If you read headlines today proclaiming Chris Christie Calls War On Drugs ‘A Failure’, please do not be fooled into thinking this cruel bastard actually wants to end the drug war. He, like prohibitionists on both sides of the political aisle, still agree with the goal of the Drug War – that the government should, by force, prevent citizens from using drugs that lack the bar codes of major corporate campaign contributors.
In case you’ve missed it, drug warriors have become quite aware of the polls showing Americans are sick of the Drug War. They see the polls showing majority support for marijuana legalization and super-majority. They see two, possibly three states voting to legalize marijuana this November. They are terrified the American people might start putting an end to the endless war that provides jobs for prison guards and extra-constitutional powers for police, easy “tough on crime” speechifying for politicians, and suppresses competition to energy, pharmaceutical, timber, and food megacorps.
So their mantra now has changed to what I call “The Kinder, Gentler Drug War.” Let Gov. Christie explain:
“The war on drugs, while well-intentioned, has been a failure,” Christie said Monday during a speech at The Brookings Institution. “We’re warehousing addicted people everyday in state prisons in New Jersey, giving them no treatment.”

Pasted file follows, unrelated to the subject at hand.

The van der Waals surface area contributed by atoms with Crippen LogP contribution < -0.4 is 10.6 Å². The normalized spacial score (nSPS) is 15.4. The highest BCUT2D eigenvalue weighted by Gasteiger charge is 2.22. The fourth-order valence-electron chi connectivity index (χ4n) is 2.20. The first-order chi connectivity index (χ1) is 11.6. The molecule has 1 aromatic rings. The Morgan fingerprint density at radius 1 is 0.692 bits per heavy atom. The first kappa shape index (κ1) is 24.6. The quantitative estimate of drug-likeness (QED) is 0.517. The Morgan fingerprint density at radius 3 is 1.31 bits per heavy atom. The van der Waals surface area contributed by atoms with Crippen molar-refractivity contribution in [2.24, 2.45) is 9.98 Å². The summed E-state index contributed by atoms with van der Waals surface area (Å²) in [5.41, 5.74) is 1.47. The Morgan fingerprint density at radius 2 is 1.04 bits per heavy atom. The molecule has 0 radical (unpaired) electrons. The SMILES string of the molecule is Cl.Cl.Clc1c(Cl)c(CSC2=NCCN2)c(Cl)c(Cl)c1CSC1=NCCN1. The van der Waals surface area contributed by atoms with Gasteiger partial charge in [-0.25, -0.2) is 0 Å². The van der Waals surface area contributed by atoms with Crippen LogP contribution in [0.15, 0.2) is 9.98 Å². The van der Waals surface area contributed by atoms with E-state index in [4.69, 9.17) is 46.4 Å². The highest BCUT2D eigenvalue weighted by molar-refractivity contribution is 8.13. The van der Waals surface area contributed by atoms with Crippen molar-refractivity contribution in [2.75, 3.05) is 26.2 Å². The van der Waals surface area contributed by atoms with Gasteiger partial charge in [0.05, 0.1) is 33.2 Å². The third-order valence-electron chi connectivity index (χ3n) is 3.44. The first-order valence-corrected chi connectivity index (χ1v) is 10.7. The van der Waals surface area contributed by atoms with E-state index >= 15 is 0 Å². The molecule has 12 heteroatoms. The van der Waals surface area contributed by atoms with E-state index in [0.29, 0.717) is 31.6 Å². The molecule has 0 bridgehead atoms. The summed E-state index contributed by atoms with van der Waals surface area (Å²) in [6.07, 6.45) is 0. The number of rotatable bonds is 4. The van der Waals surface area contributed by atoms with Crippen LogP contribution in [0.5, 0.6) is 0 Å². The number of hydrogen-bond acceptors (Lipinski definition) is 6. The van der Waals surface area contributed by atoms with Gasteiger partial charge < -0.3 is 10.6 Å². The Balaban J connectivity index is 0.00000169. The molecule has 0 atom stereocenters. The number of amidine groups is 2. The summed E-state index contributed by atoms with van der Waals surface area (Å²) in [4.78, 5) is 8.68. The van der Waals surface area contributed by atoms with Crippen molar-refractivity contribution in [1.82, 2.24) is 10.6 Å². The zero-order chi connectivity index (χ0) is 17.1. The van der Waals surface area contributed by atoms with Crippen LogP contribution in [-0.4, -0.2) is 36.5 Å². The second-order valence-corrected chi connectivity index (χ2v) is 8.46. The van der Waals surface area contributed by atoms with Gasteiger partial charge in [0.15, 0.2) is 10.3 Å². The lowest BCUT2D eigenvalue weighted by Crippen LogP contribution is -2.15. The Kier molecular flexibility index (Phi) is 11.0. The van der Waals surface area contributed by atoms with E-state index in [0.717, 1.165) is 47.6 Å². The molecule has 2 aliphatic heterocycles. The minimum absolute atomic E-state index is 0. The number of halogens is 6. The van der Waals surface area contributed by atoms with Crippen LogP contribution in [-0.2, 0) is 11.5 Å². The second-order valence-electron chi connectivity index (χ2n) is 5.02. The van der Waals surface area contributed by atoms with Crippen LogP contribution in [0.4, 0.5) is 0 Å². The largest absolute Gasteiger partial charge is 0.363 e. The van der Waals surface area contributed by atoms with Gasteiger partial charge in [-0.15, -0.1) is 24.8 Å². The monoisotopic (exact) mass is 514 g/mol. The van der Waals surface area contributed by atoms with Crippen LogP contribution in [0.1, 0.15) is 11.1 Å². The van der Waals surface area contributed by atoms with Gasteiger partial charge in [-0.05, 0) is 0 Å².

Christie stressed the merits of legislation recently passed by New Jersey state lawmakers that institutes a year of mandatory treatment for first-time, nonviolent drug offenders instead of jail time. The mandatory treatment program, slated to be put in place in at least three counties during its first year, will eventually expand statewide over the next five years.
“It costs us $49,000 a year to warehouse a prisoner in New Jersey state prisons last year,” Christie said. “A full year of inpatient drug treatment costs 24,000 a year.”
When they say “the war on drugs is a failure”, they just mean it is too expensive and too unpopular to achieve their goals of stopping everyone from using drugs that don’t benefit corporate America, that’s all. While it is laudable to offer drug treatment to addicts, people aren’t thrown in jail for being drug addicts; people are thrown in jail for using certain drugs. What Christie is offering here is a nicer cage for the user of un-bar-coded drugs.
If you’re caught passing a joint to a friend in New Jersey at a Springsteen concert, you’re a felon looking at 1.5 years of prison time and a $25,000 fine. But instead, Gov. Christie wants to force you into a year of rehab you don’t need, with random pee tests to keep tabs on you. This way, pee testers get jobs, rehabs fill beds, and New Jersey state troopers still get to shake down citizens for a little bit of weed and seize their assets, but the general public thinks we’re doing the “Christian thing” and providing a way out for the doomed addicts. And for the second-timers or the first-timers who fail a pee test, it’s back to prison, often for longer sentences than if they would have chosen the cage over the rehab in the first place, so we get to keep the jobs for the cops and prison guards, too!